States expose Gonski loss

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Analysis by state and territory governments has made it clear Malcolm Turnbull’s new schools funding model will short change disadvantaged schools and students by hundreds of millions of dollars.

Despite Malcolm Turnbull’s claims that his replacement for Gonski will deliver needs-based funding, he cannot guarantee that schools will reach the Schooling Resource Standard the Gonski Review recommended.

State governments want the federal government to honour the full six years of the Gonski agreements, and it becomes clear why when you see how much their schools are set to miss out on.

Losing these resources means schools would not be able to extend and maintain the support they are providing through Gonski. That means fewer literacy and numeracy programs for students, less one-to-one support in class and fewer extra services like speech pathology for students who need them.

Victoria

Victoria’s Education Minister James Merlino has said that Victorian schools will be $630 million worse off in 2018 and 2019 than they would be if Malcolm Turnbull honoured the Gonski agreements in full.  "This is about the students who need the most support, our most vulnerable kids. This is a betrayal of them," he said.

South Australia

In South Australia, Education Minister Susan Close said the state’s schools would be $265 million worse off, receiving only $70 million of the $335 million in extra funding the Gonski agreements were due to deliver in 2018 and 2019. Minister Close said SA was delivering its share of increased funding under the Gonski agreement, and that Malcolm Turnbull should do the same.

Queensland

Queensland’s Education Minister Kate Jones said her state’s schools would lose $300 million over the next ten years under the new plan. She said it was ‘not a better deal than the current deal that we've had in place now for four years’.

New South Wales

NSW Premier Gladys Berejiklian also indicated that she did not support Malcolm Turnbull’s new plan, because it would mean a significant loss of funding to NSW schools. The NSW Government is yet to release its calculations, but the loss is likely to be well over half of the $1.3 billion they are due to receive under Gonski in 2018 and 2019. Premier Berejiklian said: "NSW doesn't shy away from the fact we expect the original agreements and funding arrangements we signed up to be delivered.”

Western Australia

New Education Minister Sue Ellery has said that WA schools will be $93 million worse off in 2018 alone. This is despite the federal government’s claims that WA would be one of the winners under its new model.

Northern Territory

The NT’s public schools get the worst deal of any school sector under the Turnbull plan. Their funding is due to increase by just 1.3% per year over the next ten years, lower than the inflation rate. This would be a terrible outcome for schools which have some of the highest levels of disadvantage in Australia. NT Education Minister Eva Lawler said the proposal ‘falls short of our current funding arrangement’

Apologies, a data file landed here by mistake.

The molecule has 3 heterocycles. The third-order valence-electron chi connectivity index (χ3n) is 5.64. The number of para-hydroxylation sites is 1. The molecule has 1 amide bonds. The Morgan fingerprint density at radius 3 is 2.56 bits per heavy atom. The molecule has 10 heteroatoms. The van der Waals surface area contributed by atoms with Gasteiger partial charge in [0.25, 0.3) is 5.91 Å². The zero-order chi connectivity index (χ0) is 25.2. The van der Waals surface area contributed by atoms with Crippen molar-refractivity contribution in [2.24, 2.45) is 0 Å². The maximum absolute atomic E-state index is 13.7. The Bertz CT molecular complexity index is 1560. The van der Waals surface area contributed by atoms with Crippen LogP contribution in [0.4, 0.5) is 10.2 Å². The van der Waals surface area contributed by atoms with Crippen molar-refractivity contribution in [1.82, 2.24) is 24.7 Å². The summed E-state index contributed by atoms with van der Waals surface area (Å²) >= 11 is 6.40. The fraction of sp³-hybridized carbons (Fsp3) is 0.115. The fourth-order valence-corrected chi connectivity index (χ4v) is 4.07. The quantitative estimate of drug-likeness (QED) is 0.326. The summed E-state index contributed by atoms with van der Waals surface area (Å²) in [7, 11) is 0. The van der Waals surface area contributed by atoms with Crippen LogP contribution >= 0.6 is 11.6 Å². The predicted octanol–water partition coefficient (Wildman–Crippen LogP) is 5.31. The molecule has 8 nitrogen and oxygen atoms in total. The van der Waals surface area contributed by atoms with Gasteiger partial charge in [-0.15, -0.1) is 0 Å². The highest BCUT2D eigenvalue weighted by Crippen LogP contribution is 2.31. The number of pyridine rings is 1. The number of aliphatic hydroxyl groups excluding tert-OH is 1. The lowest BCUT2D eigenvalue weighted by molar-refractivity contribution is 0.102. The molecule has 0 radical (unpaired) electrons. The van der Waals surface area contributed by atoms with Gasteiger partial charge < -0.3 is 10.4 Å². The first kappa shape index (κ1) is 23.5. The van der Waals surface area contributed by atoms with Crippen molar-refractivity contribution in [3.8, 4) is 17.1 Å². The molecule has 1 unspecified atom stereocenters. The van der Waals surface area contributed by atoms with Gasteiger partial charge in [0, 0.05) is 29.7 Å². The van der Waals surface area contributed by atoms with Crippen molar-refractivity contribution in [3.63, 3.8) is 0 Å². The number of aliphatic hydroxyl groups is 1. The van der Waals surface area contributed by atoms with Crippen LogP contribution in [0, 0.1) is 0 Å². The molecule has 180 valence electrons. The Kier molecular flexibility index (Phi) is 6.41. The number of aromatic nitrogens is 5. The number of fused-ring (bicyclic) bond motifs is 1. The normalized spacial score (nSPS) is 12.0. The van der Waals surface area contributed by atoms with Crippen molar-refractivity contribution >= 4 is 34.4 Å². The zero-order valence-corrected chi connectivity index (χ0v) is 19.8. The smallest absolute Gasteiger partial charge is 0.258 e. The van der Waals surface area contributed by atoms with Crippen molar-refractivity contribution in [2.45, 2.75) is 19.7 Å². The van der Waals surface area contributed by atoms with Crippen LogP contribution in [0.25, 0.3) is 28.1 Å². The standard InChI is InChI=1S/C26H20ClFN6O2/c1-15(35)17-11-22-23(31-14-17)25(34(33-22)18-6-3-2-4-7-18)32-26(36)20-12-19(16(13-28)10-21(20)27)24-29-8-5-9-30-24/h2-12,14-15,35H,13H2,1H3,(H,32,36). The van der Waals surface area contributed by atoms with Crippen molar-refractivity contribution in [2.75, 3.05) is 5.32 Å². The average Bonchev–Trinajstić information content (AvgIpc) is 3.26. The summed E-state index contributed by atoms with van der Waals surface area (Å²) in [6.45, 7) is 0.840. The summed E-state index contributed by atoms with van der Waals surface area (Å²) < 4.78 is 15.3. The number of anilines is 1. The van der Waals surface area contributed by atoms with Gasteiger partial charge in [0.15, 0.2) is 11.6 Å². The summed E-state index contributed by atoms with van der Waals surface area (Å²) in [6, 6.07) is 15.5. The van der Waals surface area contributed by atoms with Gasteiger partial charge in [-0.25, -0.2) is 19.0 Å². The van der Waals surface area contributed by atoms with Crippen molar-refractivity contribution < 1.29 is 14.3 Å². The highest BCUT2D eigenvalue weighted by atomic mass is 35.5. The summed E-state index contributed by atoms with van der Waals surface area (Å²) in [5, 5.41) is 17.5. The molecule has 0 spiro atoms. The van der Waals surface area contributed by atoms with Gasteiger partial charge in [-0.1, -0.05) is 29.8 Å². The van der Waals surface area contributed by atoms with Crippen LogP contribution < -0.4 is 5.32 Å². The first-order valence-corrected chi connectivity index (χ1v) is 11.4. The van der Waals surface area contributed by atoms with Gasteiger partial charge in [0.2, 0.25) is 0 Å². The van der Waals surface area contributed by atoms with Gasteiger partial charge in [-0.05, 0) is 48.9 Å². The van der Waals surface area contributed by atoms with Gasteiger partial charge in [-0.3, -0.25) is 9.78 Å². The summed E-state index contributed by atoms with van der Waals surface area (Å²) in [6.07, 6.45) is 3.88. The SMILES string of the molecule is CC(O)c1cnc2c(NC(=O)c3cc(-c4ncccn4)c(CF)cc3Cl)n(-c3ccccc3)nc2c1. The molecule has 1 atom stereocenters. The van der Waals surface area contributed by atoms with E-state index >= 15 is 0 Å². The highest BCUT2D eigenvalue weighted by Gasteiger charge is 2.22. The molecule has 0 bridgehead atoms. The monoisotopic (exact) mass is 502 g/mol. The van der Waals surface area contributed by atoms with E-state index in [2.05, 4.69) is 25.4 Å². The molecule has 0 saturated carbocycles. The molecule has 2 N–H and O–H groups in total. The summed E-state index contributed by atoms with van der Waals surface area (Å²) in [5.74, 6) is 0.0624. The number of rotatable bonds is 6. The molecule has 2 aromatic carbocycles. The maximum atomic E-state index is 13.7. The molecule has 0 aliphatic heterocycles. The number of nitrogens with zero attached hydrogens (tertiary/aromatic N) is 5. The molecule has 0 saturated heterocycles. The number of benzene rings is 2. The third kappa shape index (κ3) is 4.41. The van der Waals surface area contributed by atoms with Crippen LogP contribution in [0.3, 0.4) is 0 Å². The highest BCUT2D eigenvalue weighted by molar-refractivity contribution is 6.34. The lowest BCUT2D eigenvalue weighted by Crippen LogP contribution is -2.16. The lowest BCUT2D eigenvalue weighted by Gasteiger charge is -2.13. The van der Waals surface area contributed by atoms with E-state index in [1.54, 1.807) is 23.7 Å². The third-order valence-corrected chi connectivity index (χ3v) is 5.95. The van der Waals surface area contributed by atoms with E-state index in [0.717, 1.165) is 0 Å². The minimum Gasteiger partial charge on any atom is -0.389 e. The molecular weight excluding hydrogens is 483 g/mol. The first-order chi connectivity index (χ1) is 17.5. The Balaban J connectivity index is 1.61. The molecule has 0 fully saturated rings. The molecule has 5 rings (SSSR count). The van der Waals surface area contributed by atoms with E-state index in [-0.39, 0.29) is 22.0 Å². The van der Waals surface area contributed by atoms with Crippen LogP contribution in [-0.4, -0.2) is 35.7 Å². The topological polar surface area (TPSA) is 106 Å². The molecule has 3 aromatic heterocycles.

Tasmania

Tasmanian public schools will also be hard hit by the new model, and leaked figures show the state’s schools will lose $84 million in 2018 and 2019 compared to the Gonski agreements. This is a particular issue for a school system which has high levels of disadvantage.

Ending needs-based funding means disadvantaged students miss out

We can see a clear pattern: not only will each state be worse off, but that it is disadvantaged schools which will be the biggest losers.

That’s not a surprise. Under Malcolm Turnbull’s plan less than half of extra federal funding over the next ten years will go to public schools, compared to 80% under the Gonski agreements.

That’s because he wants to cap federal funding for public schools at 20% of the Schooling Resource Standard that the Gonski Review recommended. The rest of the funding is left for state governments, with no guarantees that any school will reach the minimum resource level.

That’s a big step away from the Gonski agreements which require state and federal governments to work together to make sure all schools have the resources they need.

The students who will miss out are likely to be those in our most disadvantaged schools who need extra help to achieve.

The AEU’s State of Our Schools survey for 2017 found that 84% of principals said that students who struggled with literacy or numeracy would miss out if Malcolm Turnbull failed to fund Gonski in full. 62% of principals said student with disabilities or learning difficulties would miss out.

These students will be the losers from Malcolm Turnbull’s failure to honour the full six years of the Gonski agreements.

Helping them would be a far better investment than the $48 billion Malcolm Turnbull wants to spend on company tax cuts.

Malcolm Turnbull has a better option: fund the Gonski agreements in full. This would deliver real needs-based funding and give all schools the resources their students need.

State Governments need to keep up their fight against Malcolm Turnbull’s cuts to schools, and ensure that our students get the best education possible.

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